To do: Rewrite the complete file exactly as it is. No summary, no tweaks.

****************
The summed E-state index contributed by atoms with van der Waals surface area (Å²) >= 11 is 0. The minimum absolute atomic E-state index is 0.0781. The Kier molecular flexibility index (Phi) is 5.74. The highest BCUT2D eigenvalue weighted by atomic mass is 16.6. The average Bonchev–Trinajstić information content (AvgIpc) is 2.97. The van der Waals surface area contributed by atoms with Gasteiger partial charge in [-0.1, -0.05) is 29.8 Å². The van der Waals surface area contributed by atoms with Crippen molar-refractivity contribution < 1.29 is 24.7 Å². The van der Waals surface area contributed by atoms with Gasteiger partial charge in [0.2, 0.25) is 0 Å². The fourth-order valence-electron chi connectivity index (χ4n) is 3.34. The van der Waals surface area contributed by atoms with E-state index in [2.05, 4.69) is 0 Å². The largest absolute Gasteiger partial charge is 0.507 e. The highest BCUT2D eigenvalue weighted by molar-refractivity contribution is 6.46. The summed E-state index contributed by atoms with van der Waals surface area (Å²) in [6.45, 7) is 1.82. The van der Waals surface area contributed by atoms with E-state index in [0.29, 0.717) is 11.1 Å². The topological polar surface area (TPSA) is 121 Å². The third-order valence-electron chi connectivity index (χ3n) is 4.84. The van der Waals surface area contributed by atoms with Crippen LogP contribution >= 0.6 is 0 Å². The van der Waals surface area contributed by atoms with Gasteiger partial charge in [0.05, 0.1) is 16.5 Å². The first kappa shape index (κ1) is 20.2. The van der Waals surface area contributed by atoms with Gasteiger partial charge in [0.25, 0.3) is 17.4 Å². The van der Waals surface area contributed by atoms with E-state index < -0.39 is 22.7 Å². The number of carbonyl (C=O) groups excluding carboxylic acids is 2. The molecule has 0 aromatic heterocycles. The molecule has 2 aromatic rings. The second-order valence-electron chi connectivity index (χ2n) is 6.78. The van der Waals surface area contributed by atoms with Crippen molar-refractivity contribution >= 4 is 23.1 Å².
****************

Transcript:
The summed E-state index contributed by atoms with van der Waals surface area (Å²) >= 11 is 0. The minimum absolute atomic E-state index is 0.0781. The Kier molecular flexibility index (Phi) is 5.74. The highest BCUT2D eigenvalue weighted by atomic mass is 16.6. The average Bonchev–Trinajstić information content (AvgIpc) is 2.97. The van der Waals surface area contributed by atoms with Gasteiger partial charge in [-0.1, -0.05) is 29.8 Å². The van der Waals surface area contributed by atoms with Crippen molar-refractivity contribution < 1.29 is 24.7 Å². The van der Waals surface area contributed by atoms with Gasteiger partial charge in [0.2, 0.25) is 0 Å². The fourth-order valence-electron chi connectivity index (χ4n) is 3.34. The van der Waals surface area contributed by atoms with E-state index in [2.05, 4.69) is 0 Å². The largest absolute Gasteiger partial charge is 0.507 e. The highest BCUT2D eigenvalue weighted by molar-refractivity contribution is 6.46. The summed E-state index contributed by atoms with van der Waals surface area (Å²) in [6.45, 7) is 1.82. The van der Waals surface area contributed by atoms with E-state index in [0.29, 0.717) is 11.1 Å². The topological polar surface area (TPSA) is 121 Å². The third-order valence-electron chi connectivity index (χ3n) is 4.84. The van der Waals surface area contributed by atoms with Crippen LogP contribution >= 0.6 is 0 Å². The van der Waals surface area contributed by atoms with Gasteiger partial charge in [0.05, 0.1) is 16.5 Å². The first kappa shape index (κ1) is 20.2. The van der Waals surface area contributed by atoms with Gasteiger partial charge in [0.25, 0.3) is 17.4 Å². The van der Waals surface area contributed by atoms with E-state index < -0.39 is 22.7 Å². The number of carbonyl (C=O) groups excluding carboxylic acids is 2. The molecule has 0 aromatic heterocycles. The molecule has 2 aromatic rings. The second-order valence-electron chi connectivity index (χ2n) is 6.78. The van der Waals surface area contributed by atoms with Crippen molar-refractivity contribution >= 4 is 23.1 Å².